During the last week or so, it has been distressing for me to witness how dementia replay has allowed the past events, resolved long ago, to re-insinuate themselves into the present so much so that my reassurances are often forgotten by Husband the following day. No matter how many times I say that the situation is all over, it keeps creeping back into his sentences. He wants to visit, he wants to reconcile, he wants to reprimand, he wants to keep our farm safe from harm.

How to handle dementia replay:
1. Reassure the person that everything is okay now. And, if that doesn’t work,
2. Change the subject. And, if that doesn’t work,
3. Make up a story that contradicts the unpleasant memory and stick to it.

How not to handle dementia replay:
1. Do not agree with the person’s anxiety.
2. Do not dismiss the person’s anxiety.
3. Do not engage in unpleasant reminiscences to do with the person’s anxiety.

If an unpleasant situation is over in real life/real time, do not buy into dementia replay in order to try to fix it all over again. One of the mistakes I made recently was to arrange for Husband to meet with the person who is more or less estranged. It was only when I realized that Husband wanted to clear the already cleared air, that I knew I/we would be replaying a toxic situation, so I cancelled.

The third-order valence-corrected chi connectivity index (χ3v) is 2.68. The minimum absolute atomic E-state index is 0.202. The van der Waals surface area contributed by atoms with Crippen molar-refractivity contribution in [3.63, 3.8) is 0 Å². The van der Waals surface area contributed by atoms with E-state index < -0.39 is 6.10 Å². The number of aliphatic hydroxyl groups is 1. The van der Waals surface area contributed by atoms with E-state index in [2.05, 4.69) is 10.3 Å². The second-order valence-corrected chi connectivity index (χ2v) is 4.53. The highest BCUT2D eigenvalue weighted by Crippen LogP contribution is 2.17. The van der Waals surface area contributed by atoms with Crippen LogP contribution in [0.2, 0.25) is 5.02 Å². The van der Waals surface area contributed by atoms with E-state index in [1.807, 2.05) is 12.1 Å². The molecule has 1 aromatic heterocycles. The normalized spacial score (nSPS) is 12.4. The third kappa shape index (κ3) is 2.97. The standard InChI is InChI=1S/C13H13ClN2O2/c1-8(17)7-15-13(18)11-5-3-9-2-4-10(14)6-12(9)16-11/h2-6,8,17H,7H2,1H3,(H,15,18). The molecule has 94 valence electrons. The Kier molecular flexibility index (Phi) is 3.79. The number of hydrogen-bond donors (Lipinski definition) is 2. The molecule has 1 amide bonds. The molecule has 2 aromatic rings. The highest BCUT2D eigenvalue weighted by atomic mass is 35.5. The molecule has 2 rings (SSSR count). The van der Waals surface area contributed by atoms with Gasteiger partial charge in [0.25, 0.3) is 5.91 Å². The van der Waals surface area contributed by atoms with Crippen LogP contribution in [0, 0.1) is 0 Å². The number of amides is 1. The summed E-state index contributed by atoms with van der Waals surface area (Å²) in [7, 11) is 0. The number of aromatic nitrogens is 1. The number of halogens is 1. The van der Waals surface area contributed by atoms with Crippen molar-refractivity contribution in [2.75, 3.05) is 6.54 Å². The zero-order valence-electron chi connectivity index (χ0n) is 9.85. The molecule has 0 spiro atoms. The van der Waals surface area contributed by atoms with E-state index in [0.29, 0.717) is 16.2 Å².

These are Husband’s most pressing questions/statements to me lately:

“That group tried to get me to sign again last night but I didn’t. Please don’t sign anything!”

“Where are you living?”

“I can come home and help you; I’m much better now. ”

“Where is Son?”

“Don’t worry about [ex-partner] – I’ll sort him out tomorrow.”

This afternoon, I am going into the nursing home armed with a multiplicity of good memories. I will not ignore Husband’s anxiety but I will override it with a bunch of beautiful  do you remember whens?

To be continued….

[Note: this is a first draft of an article that I would like to submit to the Australian Journal of Dementia Care, so any feedback is appreciated!]